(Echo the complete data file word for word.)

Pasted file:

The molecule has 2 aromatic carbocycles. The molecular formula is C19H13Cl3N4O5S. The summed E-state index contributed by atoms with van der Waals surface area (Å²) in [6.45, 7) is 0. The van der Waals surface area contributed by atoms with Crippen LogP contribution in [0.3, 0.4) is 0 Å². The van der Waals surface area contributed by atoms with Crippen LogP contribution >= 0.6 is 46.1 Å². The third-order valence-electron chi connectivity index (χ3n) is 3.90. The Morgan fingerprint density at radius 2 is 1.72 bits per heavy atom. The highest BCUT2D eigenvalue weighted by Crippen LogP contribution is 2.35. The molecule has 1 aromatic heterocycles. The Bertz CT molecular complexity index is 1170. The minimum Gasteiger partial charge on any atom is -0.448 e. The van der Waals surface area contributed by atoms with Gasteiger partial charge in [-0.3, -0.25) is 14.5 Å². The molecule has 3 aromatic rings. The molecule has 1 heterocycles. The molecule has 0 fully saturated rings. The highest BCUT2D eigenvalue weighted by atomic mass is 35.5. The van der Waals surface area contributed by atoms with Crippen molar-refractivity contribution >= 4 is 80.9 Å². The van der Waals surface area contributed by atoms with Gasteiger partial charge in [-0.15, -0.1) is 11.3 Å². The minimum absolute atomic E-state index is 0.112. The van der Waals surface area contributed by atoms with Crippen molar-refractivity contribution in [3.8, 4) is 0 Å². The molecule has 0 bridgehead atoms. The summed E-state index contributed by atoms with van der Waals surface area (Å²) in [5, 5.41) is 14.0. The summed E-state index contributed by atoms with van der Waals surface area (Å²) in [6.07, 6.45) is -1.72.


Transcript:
The molecule has 2 aromatic carbocycles. The molecular formula is C19H13Cl3N4O5S. The summed E-state index contributed by atoms with van der Waals surface area (Å²) in [6.45, 7) is 0. The van der Waals surface area contributed by atoms with Crippen LogP contribution in [0.3, 0.4) is 0 Å². The van der Waals surface area contributed by atoms with Crippen LogP contribution >= 0.6 is 46.1 Å². The third-order valence-electron chi connectivity index (χ3n) is 3.90. The Morgan fingerprint density at radius 2 is 1.72 bits per heavy atom. The highest BCUT2D eigenvalue weighted by Crippen LogP contribution is 2.35. The molecule has 1 aromatic heterocycles. The Bertz CT molecular complexity index is 1170. The minimum Gasteiger partial charge on any atom is -0.448 e. The van der Waals surface area contributed by atoms with Gasteiger partial charge in [-0.3, -0.25) is 14.5 Å². The molecule has 3 aromatic rings. The molecule has 1 heterocycles. The molecule has 0 fully saturated rings. The highest BCUT2D eigenvalue weighted by atomic mass is 35.5. The van der Waals surface area contributed by atoms with Crippen molar-refractivity contribution >= 4 is 80.9 Å². The van der Waals surface area contributed by atoms with Gasteiger partial charge in [-0.15, -0.1) is 11.3 Å². The minimum absolute atomic E-state index is 0.112. The van der Waals surface area contributed by atoms with Crippen molar-refractivity contribution in [3.8, 4) is 0 Å². The molecule has 0 bridgehead atoms. The summed E-state index contributed by atoms with van der Waals surface area (Å²) in [5, 5.41) is 14.0. The summed E-state index contributed by atoms with van der Waals surface area (Å²) in [6.07, 6.45) is -1.72.